## Elements of Geometry: Containing the First Six Books of Euclid, with a Supplement on the Quadrature of the Circle, and the Geometry of Solids; to which are Added Elements of Plane and Spherical Trigonometry |

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Page 42

All the interior angles of any rectilineal figure

All the interior angles of any rectilineal figure

**are equal to twice as many right angles as the figure has sides**, wanting four right angles . For any rectilineal figure ABCDE can be divided into as many triangles as the figure has ... Page 308

The interior angles of any rectilineal figure

The interior angles of any rectilineal figure

**are equal to twice as many right angles as the figure has sides**, wanting four . For all the angles exterior and interior**are equal to twice as many right angles as the figure has sides**...### What people are saying - Write a review

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### Common terms and phrases

ABCD altitude angle ABC angle BAC arch base bisected Book called centre circle circle ABC circumference coincide common cosine cylinder definition demonstrated described diameter difference divided double draw drawn equal equal angles equiangular Euclid exterior extremity fall fore four fourth given given straight line greater half inscribed interior join less Let ABC magnitudes manner meet multiple opposite parallel parallelogram pass perpendicular plane polygon prism produced PROP proportional proposition proved Q. E. D. PROP radius ratio reason rectangle contained rectilineal figure right angles segment shewn sides similar sine solid square straight line taken tangent THEOR thing third touches triangle ABC wherefore whole

### Popular passages

Page 56 - If a straight line be divided into two equal parts, and also into two unequal parts; the rectangle contained by the unequal parts, together with the square of the line between the points of section, is equal to the square of half the line.

Page 19 - A circle is a plane figure contained by one line, which is called the circumference, and is such that all straight lines drawn from a certain point within the figure to the circumference, are equal to one another.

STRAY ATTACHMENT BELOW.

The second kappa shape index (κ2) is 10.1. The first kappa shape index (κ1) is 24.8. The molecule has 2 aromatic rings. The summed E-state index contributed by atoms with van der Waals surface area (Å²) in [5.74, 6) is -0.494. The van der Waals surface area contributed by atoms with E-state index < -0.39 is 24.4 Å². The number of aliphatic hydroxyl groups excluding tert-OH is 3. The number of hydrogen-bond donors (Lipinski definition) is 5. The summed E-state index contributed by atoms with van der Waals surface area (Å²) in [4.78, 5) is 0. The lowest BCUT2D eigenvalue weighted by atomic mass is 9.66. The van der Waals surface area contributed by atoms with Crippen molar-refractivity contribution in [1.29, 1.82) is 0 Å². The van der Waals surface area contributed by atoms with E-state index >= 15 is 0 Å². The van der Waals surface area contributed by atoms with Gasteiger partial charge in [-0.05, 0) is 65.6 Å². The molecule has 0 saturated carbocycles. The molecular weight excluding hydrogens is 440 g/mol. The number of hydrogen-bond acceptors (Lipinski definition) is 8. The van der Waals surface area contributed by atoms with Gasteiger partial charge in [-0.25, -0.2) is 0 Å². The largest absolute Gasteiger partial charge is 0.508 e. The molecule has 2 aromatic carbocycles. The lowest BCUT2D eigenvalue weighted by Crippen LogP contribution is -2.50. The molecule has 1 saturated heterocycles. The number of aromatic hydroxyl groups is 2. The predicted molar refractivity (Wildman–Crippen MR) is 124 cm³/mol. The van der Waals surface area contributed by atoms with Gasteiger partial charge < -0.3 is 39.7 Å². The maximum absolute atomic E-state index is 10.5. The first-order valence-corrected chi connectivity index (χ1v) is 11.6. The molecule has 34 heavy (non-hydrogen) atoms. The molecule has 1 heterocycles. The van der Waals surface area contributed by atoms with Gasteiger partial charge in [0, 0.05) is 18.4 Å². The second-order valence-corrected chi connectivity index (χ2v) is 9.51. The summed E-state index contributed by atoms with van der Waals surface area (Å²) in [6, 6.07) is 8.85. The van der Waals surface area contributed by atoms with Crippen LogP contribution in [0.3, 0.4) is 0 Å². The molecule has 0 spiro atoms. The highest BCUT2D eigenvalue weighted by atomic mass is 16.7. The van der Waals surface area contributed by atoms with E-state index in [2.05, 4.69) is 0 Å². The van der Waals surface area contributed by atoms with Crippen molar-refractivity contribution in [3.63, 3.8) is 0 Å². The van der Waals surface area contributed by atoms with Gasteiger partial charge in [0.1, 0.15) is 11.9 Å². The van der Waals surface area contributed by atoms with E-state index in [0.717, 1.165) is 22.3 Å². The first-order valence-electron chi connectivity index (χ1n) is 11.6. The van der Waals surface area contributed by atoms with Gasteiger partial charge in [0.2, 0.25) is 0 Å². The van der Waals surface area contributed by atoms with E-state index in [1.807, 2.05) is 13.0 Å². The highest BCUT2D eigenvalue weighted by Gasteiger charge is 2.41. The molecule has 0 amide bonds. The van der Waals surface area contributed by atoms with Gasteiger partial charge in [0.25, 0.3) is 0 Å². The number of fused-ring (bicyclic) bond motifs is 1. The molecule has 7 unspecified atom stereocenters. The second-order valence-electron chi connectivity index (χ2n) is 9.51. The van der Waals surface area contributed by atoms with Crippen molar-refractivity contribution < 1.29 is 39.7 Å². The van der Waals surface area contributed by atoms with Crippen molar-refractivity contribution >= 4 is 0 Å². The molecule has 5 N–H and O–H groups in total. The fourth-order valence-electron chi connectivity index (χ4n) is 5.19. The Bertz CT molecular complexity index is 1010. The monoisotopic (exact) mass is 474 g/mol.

Page 33 - THE greater angle of every triangle is subtended by the greater side, or has the greater side opposite to it.

Page 62 - In every triangle, the square on the side subtending either of the acute angles, is less than the squares on the sides containing that angle, by twice the rectangle contained by either of these sides, and the straight line intercepted between the...

Page 62 - In obtuse-angled triangles, if a perpendicular be drawn from either of the acute angles to the opposite side produced, the square of the side subtending the obtuse angle, is greater than the squares of the sides containing the obtuse angle, by twice the rectangle contained by the side upon which, when produced, the perpendicular falls, and the straight line intercepted without the triangle, between the perpendicular and the obtuse angle. Let ABC be an obtuse-angled triangle, having the obtuse angle...

Page 130 - If two triangles have one angle of the one equal to one angle of the other and the sides about these equal angles proportional, the triangles are similar.

Page 76 - THE diameter is the greatest straight line in a circle; and, of all others, that which is nearer to the centre is always greater than one more remote ; and the greater is nearer to the centre than the less.* Let ABCD be a circle, of which...

Page 36 - IF two triangles have two sides of the one equal to two sides of the other, each to each, but the angle contained by the two sides of one of them greater than the angle contained by the two sides equal to them, of the other ; the base of that which has the greater angle shall be greater than the base of the other.

Page 18 - When a straight line standing on another straight line makes the adjacent angles equal to one another, each of the angles is called a right angle ; and the straight line which stands on the other is called a perpendicular to it.

Page 55 - If a straight line be divided into any two parts, the rectangle contained by the whole and one of the parts, is equal to the rectangle contained by the two parts, together with the square of the aforesaid part.